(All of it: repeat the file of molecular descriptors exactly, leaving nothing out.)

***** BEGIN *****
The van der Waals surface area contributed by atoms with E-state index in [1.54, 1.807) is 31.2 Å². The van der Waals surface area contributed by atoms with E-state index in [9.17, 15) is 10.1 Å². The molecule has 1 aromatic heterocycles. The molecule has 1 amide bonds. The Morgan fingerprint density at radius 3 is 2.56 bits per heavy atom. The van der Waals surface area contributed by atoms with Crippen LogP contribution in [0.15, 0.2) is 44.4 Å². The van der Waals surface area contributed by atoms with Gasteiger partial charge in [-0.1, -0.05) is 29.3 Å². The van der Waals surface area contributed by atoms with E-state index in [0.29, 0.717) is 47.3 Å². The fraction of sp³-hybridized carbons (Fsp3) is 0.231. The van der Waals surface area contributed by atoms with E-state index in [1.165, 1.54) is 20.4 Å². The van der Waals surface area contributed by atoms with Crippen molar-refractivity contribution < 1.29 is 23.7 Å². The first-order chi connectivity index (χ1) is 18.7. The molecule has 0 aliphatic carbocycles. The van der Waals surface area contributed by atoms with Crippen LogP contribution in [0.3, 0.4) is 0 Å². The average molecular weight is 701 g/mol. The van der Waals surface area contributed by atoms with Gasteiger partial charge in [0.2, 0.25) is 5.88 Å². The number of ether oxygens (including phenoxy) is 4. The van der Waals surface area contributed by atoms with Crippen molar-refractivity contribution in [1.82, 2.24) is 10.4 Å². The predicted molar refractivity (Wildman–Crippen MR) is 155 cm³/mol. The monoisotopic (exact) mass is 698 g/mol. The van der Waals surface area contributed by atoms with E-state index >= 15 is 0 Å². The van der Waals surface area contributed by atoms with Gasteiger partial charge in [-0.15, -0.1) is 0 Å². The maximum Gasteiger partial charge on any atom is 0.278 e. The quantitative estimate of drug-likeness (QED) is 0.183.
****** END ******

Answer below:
The van der Waals surface area contributed by atoms with E-state index in [1.54, 1.807) is 31.2 Å². The van der Waals surface area contributed by atoms with E-state index in [9.17, 15) is 10.1 Å². The molecule has 1 aromatic heterocycles. The molecule has 1 amide bonds. The Morgan fingerprint density at radius 3 is 2.56 bits per heavy atom. The van der Waals surface area contributed by atoms with Crippen LogP contribution in [0.15, 0.2) is 44.4 Å². The van der Waals surface area contributed by atoms with Gasteiger partial charge in [-0.1, -0.05) is 29.3 Å². The van der Waals surface area contributed by atoms with E-state index in [0.29, 0.717) is 47.3 Å². The fraction of sp³-hybridized carbons (Fsp3) is 0.231. The van der Waals surface area contributed by atoms with E-state index in [1.165, 1.54) is 20.4 Å². The van der Waals surface area contributed by atoms with Crippen molar-refractivity contribution < 1.29 is 23.7 Å². The first-order chi connectivity index (χ1) is 18.7. The molecule has 0 aliphatic carbocycles. The van der Waals surface area contributed by atoms with Crippen LogP contribution in [0.3, 0.4) is 0 Å². The average molecular weight is 701 g/mol. The van der Waals surface area contributed by atoms with Gasteiger partial charge in [0.2, 0.25) is 5.88 Å². The number of ether oxygens (including phenoxy) is 4. The van der Waals surface area contributed by atoms with Crippen molar-refractivity contribution in [1.82, 2.24) is 10.4 Å². The predicted molar refractivity (Wildman–Crippen MR) is 155 cm³/mol. The monoisotopic (exact) mass is 698 g/mol. The van der Waals surface area contributed by atoms with E-state index >= 15 is 0 Å². The van der Waals surface area contributed by atoms with Gasteiger partial charge in [-0.15, -0.1) is 0 Å². The maximum Gasteiger partial charge on any atom is 0.278 e. The quantitative estimate of drug-likeness (QED) is 0.183.